You and I Eat the Same: On the Countless Ways Food and Cooking Connect Us to One Another

You and I Eat the Same: On the Countless Ways Food and Cooking Connect Us to One Another

edited by Chris Ying, 216 pages, 6½x9½, softcover. Whether you are an avid recipe hunter or an ur-foodie, you probably hunger not just flavor but story. This unique collection of ethno-culinary investigations reveals the common threads running through our overwhelmingly diverse cooking traditions. Chapter titles speak for themselves: “Everybody wraps meat in flatbread.” “Your fire and my fire burn the same.” “There is no such thing as a nonethnic restaurant.” Diverging from the notion of culinary difference, this book brings together stories and histories of food and people from around the world in the light of their archetypal and incidental similarities. In your travels you will find Mennonites making cheese in Mexico, a Nashvillian serving fried chicken in Australia, a Nepalese steaming momos in San Fransisco, along with curious histories of sesame seeds, soy sauce and even curry. Chris Ying in his introduction makes it clear: “Deliciousness is an undeniable benefit of immigration. When people move around, food gets better.” Cherish the beautiful center-fold photographs of leaf-wrapped foods from around the world, but don’t expect recipes. -Aktan Askin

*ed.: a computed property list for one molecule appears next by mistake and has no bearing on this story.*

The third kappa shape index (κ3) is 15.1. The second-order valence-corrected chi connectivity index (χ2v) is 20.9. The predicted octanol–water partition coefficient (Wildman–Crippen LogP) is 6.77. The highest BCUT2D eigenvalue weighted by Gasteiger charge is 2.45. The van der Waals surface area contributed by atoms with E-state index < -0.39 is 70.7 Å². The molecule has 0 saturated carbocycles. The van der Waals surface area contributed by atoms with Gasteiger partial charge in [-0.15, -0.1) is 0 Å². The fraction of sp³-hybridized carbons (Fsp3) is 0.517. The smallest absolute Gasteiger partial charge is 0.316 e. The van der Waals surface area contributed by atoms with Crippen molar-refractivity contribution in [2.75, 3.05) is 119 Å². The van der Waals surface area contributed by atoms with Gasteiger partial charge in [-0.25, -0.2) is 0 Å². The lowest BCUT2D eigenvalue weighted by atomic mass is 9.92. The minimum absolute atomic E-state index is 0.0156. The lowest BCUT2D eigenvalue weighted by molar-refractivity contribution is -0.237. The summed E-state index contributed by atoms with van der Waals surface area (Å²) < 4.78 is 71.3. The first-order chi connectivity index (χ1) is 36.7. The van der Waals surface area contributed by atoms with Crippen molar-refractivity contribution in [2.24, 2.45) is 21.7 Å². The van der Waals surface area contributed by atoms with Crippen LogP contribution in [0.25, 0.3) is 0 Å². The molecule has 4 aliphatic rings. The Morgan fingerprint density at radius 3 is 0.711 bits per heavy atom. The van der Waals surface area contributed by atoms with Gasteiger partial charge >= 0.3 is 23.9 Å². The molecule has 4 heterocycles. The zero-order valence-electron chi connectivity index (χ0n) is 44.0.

9831 You and I Eat the Same: On the Countless Ways Food and Cooking Connect Us to One Another
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